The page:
Naïve and sadly mistaken,
                              Ignorant of the task undertaken.
Who can say which a man is?
The right to judge is solely his.
Better a fool left running about
Than a genius discouraged by doubt.
To save time and tears is kind intent
But the result will not be as you meant;
No, he’ll hold even tighter to it out of spite.
Criticism that’s undeserved and wrong
Sings an even sadder song.
For dreams are the things
                              that pull him from bed
And fuel his efforts
                              the day ahead.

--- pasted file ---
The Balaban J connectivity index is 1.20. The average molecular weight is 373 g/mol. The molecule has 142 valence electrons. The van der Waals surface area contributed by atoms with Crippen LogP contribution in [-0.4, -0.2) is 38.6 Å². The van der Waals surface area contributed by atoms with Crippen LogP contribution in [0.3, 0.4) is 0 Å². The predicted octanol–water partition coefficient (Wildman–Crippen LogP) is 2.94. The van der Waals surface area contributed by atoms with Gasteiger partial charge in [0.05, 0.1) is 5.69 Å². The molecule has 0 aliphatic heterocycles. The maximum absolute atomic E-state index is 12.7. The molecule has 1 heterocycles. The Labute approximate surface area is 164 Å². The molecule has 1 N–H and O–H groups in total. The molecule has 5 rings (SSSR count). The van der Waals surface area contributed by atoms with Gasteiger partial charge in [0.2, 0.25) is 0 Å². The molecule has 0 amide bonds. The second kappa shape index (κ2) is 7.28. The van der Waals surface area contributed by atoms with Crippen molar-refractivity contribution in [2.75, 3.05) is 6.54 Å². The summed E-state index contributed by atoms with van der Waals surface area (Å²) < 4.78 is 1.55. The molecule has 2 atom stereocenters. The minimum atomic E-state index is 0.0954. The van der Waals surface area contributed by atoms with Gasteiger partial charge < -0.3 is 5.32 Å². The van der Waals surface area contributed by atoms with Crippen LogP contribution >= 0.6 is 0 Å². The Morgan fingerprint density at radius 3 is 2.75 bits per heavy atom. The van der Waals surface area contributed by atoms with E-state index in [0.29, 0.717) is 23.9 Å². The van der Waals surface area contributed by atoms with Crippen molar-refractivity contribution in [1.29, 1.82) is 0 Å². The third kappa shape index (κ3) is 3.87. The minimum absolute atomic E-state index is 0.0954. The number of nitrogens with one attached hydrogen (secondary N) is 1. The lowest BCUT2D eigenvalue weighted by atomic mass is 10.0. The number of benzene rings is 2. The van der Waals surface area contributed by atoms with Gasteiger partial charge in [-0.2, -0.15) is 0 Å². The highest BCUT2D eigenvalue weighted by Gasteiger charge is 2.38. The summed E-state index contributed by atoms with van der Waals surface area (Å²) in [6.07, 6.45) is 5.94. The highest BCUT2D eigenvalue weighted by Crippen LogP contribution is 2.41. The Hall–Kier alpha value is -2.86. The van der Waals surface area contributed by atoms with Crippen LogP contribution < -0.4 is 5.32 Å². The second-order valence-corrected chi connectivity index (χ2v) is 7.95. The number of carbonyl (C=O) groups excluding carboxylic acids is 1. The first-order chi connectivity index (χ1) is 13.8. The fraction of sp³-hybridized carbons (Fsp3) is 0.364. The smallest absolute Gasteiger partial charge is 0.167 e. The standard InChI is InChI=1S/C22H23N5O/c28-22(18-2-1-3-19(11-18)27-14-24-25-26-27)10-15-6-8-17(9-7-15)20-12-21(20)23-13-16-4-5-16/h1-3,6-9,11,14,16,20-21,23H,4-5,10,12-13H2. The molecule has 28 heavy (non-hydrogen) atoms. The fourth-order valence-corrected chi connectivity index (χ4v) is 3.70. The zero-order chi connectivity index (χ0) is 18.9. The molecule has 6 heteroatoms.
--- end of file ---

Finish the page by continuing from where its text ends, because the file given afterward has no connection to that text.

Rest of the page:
Crushed and empty, his dreams taken,
Why should he ever what to awaken?
 
Please… let the dreamer dream.
His plight is not as it may seem.
Better to let him try, if only to fall,
Than not allow him to dream at all.
For success lies not in the prize
So much as in the exercise.
More important than any honor earned
Is the experience gained and the lesson learned.
While broken dreams die hard and sad,
Regret hurts twice as long and twice as bad.
One is the pain of growing,
The other, the pain of never knowing,
                           of never having tried,
                          of never being satisfied.
 
                                 ~Julie Polakowski